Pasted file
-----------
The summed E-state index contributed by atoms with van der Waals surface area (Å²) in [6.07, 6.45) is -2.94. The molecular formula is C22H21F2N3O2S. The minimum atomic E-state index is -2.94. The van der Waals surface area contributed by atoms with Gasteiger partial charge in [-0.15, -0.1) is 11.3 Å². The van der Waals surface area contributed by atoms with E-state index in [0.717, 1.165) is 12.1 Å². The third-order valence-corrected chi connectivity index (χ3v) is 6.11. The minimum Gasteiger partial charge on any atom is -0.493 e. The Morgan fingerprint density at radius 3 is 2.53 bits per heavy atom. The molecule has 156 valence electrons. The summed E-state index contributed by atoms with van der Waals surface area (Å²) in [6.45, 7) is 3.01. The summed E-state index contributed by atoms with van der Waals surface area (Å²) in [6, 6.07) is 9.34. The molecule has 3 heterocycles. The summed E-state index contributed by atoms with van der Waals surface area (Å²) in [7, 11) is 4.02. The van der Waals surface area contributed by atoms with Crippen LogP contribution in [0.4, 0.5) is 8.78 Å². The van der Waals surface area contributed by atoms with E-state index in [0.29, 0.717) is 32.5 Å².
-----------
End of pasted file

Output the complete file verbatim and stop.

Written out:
The summed E-state index contributed by atoms with van der Waals surface area (Å²) in [6.07, 6.45) is -2.94. The molecular formula is C22H21F2N3O2S. The minimum atomic E-state index is -2.94. The van der Waals surface area contributed by atoms with Gasteiger partial charge in [-0.15, -0.1) is 11.3 Å². The van der Waals surface area contributed by atoms with E-state index in [0.717, 1.165) is 12.1 Å². The third-order valence-corrected chi connectivity index (χ3v) is 6.11. The minimum Gasteiger partial charge on any atom is -0.493 e. The Morgan fingerprint density at radius 3 is 2.53 bits per heavy atom. The molecule has 156 valence electrons. The summed E-state index contributed by atoms with van der Waals surface area (Å²) in [6.45, 7) is 3.01. The summed E-state index contributed by atoms with van der Waals surface area (Å²) in [6, 6.07) is 9.34. The molecule has 3 heterocycles. The summed E-state index contributed by atoms with van der Waals surface area (Å²) in [7, 11) is 4.02. The van der Waals surface area contributed by atoms with Crippen LogP contribution in [0.4, 0.5) is 8.78 Å². The van der Waals surface area contributed by atoms with E-state index in [0.29, 0.717) is 32.5 Å².